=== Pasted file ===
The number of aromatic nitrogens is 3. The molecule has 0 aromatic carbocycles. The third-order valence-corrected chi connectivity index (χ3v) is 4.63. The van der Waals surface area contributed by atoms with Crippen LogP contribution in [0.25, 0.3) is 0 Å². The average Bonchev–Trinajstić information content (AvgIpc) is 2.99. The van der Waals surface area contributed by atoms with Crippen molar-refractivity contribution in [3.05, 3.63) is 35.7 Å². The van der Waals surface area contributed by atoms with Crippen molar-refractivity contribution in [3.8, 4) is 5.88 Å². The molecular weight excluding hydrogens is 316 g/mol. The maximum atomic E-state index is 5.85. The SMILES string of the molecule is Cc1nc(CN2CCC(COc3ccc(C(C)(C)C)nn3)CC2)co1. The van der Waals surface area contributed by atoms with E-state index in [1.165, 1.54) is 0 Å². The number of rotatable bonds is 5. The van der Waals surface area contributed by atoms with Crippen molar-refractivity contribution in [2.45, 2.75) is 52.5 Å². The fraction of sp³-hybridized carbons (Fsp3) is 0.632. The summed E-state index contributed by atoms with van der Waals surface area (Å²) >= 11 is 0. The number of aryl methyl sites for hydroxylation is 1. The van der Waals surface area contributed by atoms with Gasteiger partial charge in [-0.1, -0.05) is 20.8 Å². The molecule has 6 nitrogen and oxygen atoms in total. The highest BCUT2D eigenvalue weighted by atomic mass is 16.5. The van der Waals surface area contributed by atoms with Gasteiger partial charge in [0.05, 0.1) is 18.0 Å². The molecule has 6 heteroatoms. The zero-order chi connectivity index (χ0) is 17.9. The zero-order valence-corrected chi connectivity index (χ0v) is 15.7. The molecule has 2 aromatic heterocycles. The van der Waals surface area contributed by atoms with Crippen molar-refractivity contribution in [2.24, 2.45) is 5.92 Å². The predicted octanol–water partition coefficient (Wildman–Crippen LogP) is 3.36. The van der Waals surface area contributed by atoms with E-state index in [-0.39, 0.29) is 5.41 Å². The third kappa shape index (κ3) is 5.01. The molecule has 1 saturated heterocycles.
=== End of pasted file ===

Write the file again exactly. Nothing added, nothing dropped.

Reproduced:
The number of aromatic nitrogens is 3. The molecule has 0 aromatic carbocycles. The third-order valence-corrected chi connectivity index (χ3v) is 4.63. The van der Waals surface area contributed by atoms with Crippen LogP contribution in [0.25, 0.3) is 0 Å². The average Bonchev–Trinajstić information content (AvgIpc) is 2.99. The van der Waals surface area contributed by atoms with Crippen molar-refractivity contribution in [3.05, 3.63) is 35.7 Å². The van der Waals surface area contributed by atoms with Crippen molar-refractivity contribution in [3.8, 4) is 5.88 Å². The molecular weight excluding hydrogens is 316 g/mol. The maximum atomic E-state index is 5.85. The SMILES string of the molecule is Cc1nc(CN2CCC(COc3ccc(C(C)(C)C)nn3)CC2)co1. The van der Waals surface area contributed by atoms with E-state index in [1.165, 1.54) is 0 Å². The number of rotatable bonds is 5. The van der Waals surface area contributed by atoms with Crippen molar-refractivity contribution in [2.45, 2.75) is 52.5 Å². The fraction of sp³-hybridized carbons (Fsp3) is 0.632. The summed E-state index contributed by atoms with van der Waals surface area (Å²) >= 11 is 0. The number of aryl methyl sites for hydroxylation is 1. The van der Waals surface area contributed by atoms with Gasteiger partial charge in [-0.1, -0.05) is 20.8 Å². The molecule has 6 nitrogen and oxygen atoms in total. The highest BCUT2D eigenvalue weighted by atomic mass is 16.5. The van der Waals surface area contributed by atoms with Gasteiger partial charge in [0.05, 0.1) is 18.0 Å². The molecule has 6 heteroatoms. The zero-order chi connectivity index (χ0) is 17.9. The zero-order valence-corrected chi connectivity index (χ0v) is 15.7. The molecule has 2 aromatic heterocycles. The van der Waals surface area contributed by atoms with Crippen molar-refractivity contribution in [2.24, 2.45) is 5.92 Å². The predicted octanol–water partition coefficient (Wildman–Crippen LogP) is 3.36. The van der Waals surface area contributed by atoms with E-state index in [-0.39, 0.29) is 5.41 Å². The third kappa shape index (κ3) is 5.01. The molecule has 1 saturated heterocycles.